Finally, the bottom layer of Celan’s poetry delineates the epistemology, that is, the philosophy that supports his politics and his social program. This epistemology, expressed in terms of Celan’s existentialism, comprises the poet’s knowledge and perception of reality, and how he acquires such knowledge. The epistemological question “how do we know?” is approached by Celan in his examination of the sensory perception of reality, an empirical examination of everyday objects that he hopes will point the way to the eternal truths that he wants so desperately to clarify. It is therefore possible to abstract from Celan’s poetry an existentialist system that reveals not only a consistent style, but a consistent theme. This theme is expressed in recurrent motifs, recurrent visions, the most telling of which is Celan’s vision of the Holocaust, and the one for which he is most noted.
The Holocaust motif is traditionally interpreted at face value in terms of its historical and documentary function, as well as its emotionally expressive aspect. This documentary function, which often serves an almost autobiographical purpose, is the manifest function for any historical motif, and cannot be ignored. Nevertheless, it becomes evident with analysis that Celan had a multiple purpose in mind for his Holocaust theme, which he develops so that it becomes the central symbol for his existentialist universe.
The surrealist style that Celan uses to express this universe is one that has already been noted and analyzed by a number of scholars. As early as 1954, Hans Egon Holthusen commented on the French surrealists’ influence on Celan’s lyrics. He observed the abstruseness, the illogical contradictions of such lyrics when he described the understandability of Celan’s poetry as a kind of irrational contact between author and reader, wherein the author possesses an unabandoned freedom of fantasy.2 Another early observer of Celan’s work, Siegbert Prawer, noted Celan’s surrealism and his early obsession with the surrealist genitive metaphor (evident in such phraseology as “house of forgetfulness”), in addition to an influence that Prawer identified as post-Symbolist. Prawer also remarked upon the conscious Jewishness of Celan’s poetry.3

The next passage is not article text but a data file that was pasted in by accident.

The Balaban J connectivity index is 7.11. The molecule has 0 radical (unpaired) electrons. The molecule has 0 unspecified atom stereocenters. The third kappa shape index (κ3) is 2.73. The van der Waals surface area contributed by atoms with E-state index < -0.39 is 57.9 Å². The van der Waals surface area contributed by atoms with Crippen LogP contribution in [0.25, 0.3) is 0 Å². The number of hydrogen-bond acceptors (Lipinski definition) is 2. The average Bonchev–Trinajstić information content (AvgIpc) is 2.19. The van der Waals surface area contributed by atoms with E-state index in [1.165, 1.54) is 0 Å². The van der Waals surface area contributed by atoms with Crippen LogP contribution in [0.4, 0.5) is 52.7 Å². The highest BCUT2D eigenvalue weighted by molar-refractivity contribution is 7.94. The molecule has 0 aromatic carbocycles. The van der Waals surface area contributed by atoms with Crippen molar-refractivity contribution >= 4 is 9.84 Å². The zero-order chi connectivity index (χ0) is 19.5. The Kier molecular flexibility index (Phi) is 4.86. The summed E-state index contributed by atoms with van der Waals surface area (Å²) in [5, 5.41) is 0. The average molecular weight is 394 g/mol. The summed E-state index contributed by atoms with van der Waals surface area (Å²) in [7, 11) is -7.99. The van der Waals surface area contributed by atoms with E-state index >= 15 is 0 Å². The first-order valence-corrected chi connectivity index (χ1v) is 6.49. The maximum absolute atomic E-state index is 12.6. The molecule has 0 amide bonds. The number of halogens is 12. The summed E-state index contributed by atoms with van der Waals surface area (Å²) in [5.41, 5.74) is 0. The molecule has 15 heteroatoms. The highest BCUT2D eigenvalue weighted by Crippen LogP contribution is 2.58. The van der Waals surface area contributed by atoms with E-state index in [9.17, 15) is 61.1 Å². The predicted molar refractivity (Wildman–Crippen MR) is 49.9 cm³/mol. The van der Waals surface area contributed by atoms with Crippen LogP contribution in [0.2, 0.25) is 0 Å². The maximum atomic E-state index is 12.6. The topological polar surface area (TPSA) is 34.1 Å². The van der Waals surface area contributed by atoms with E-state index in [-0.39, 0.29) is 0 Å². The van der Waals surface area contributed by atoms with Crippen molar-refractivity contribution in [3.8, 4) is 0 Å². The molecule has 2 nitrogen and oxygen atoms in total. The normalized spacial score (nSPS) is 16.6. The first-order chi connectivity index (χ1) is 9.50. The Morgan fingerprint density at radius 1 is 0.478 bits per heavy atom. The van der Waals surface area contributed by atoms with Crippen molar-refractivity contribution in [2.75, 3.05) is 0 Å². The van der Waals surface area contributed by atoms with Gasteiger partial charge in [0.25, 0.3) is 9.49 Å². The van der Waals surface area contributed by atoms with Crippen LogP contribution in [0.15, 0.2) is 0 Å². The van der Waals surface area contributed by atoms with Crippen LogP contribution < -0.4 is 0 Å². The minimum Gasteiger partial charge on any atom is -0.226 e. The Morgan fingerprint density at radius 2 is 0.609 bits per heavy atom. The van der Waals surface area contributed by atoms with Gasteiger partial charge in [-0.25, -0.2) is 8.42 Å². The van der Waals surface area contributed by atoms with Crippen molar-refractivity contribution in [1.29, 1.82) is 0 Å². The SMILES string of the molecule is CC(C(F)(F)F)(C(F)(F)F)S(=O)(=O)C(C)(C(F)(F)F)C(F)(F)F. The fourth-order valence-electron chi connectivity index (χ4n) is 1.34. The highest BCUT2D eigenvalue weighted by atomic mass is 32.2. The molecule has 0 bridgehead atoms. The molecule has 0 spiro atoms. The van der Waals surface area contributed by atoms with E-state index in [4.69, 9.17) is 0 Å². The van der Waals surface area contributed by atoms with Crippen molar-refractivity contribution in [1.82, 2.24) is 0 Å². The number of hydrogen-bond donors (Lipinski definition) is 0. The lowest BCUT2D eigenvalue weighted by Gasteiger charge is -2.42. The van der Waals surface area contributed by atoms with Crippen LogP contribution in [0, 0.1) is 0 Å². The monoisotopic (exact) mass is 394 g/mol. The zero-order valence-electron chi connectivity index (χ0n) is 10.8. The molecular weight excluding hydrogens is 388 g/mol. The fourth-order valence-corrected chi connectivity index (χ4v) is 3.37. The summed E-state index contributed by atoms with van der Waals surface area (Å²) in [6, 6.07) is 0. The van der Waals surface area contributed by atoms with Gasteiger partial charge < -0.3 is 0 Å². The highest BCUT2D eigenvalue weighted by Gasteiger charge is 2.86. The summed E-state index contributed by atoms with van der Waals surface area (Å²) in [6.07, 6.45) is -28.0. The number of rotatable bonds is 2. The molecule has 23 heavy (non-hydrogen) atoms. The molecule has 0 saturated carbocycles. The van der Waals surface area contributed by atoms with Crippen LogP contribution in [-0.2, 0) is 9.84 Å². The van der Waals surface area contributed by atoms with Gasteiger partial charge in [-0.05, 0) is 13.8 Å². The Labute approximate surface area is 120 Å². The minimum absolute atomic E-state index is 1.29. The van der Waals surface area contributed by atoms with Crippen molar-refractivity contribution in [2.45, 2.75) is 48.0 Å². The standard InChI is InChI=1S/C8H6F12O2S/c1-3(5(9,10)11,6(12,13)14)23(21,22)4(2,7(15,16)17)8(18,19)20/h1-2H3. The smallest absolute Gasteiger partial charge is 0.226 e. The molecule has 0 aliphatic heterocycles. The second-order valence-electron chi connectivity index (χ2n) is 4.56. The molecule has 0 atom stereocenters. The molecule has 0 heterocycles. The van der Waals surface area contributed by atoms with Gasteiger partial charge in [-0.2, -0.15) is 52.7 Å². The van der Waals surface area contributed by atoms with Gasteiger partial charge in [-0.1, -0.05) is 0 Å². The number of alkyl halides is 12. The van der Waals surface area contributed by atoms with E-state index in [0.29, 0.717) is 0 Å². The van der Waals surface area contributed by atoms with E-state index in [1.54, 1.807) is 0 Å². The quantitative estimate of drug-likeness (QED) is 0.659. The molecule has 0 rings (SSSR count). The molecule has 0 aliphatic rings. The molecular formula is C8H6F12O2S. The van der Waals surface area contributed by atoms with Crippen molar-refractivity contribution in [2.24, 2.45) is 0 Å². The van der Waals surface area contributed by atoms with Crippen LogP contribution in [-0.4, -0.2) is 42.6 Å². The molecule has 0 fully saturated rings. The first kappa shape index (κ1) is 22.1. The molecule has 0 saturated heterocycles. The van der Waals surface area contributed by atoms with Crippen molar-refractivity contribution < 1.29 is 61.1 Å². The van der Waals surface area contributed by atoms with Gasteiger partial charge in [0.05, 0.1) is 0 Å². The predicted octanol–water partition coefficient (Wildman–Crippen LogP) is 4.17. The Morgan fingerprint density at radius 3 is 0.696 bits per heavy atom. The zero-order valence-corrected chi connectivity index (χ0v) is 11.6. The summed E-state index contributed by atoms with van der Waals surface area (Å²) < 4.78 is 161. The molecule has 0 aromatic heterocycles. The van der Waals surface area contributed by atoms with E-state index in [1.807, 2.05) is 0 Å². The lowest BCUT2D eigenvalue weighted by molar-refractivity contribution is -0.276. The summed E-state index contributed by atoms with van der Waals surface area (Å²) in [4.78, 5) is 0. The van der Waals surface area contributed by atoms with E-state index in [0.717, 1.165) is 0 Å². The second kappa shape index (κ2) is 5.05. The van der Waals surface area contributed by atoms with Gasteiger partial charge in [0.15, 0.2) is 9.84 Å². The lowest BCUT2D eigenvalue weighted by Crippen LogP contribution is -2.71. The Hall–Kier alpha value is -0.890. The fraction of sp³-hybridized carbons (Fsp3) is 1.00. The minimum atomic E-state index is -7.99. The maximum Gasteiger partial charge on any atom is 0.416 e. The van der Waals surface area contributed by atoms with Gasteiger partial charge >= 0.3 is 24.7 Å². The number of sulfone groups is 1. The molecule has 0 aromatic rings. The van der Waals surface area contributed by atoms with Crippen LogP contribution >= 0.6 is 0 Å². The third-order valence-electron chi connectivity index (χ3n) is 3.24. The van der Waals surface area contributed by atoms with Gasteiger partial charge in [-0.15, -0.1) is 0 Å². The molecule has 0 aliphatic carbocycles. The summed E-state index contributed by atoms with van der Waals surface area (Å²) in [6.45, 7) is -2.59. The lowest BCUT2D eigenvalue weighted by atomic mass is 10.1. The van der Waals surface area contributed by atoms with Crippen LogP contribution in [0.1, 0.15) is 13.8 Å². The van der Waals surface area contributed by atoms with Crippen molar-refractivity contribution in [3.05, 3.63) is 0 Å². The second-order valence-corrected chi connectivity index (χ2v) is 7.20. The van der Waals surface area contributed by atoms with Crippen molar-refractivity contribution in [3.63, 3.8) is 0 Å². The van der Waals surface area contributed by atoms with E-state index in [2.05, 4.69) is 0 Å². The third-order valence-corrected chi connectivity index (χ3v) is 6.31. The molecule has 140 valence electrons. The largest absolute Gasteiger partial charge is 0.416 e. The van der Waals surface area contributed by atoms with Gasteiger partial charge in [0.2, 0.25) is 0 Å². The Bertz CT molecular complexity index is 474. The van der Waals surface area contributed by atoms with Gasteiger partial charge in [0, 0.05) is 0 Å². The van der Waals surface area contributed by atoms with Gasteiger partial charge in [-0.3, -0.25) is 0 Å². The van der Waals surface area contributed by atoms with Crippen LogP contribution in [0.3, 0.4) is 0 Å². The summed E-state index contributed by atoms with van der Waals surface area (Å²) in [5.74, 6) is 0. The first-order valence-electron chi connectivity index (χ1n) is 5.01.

Celan’s surrealist style of juxtaposing illogical parts for the sake of contradiction and paradox has made many of his poems so enigmatic, so disjointed and difficult to access, that some scholars have been led off on a tangent of studying the hermeticism in Celan’s work. Critical interpretation often describes the poetry as being “dark” or “obscure.” Amy D. Colin noted that heterogeneous, chopped words, contradictory concepts joined together, as well as coined words, new metaphors, unusual and daring images, and incomprehensible associations are all characteristic of Celan’s style.4
Such incomprehensible associations are probably the most significant when describing characteristics of hermeticism. Yet Celan had a fervent desire to unmask reality and to express a truth that would be comprehensible to his reading audience. But in this attempt to address truth, Celan’s poetry becomes increasingly difficult, with allusions and references that are at times inaccessible to the reader. The etymology of the word hermetic derives from Hermes Trismegistus, the Greek name for the Egyptian god Thoth, who was associated with alchemy, magic, and was regarded as the author of all mysterious doctrines. Hermetic is used in this fashion to describe Celan’s poetry because it is closed, sealed off, unable to be opened with conventional critical tools.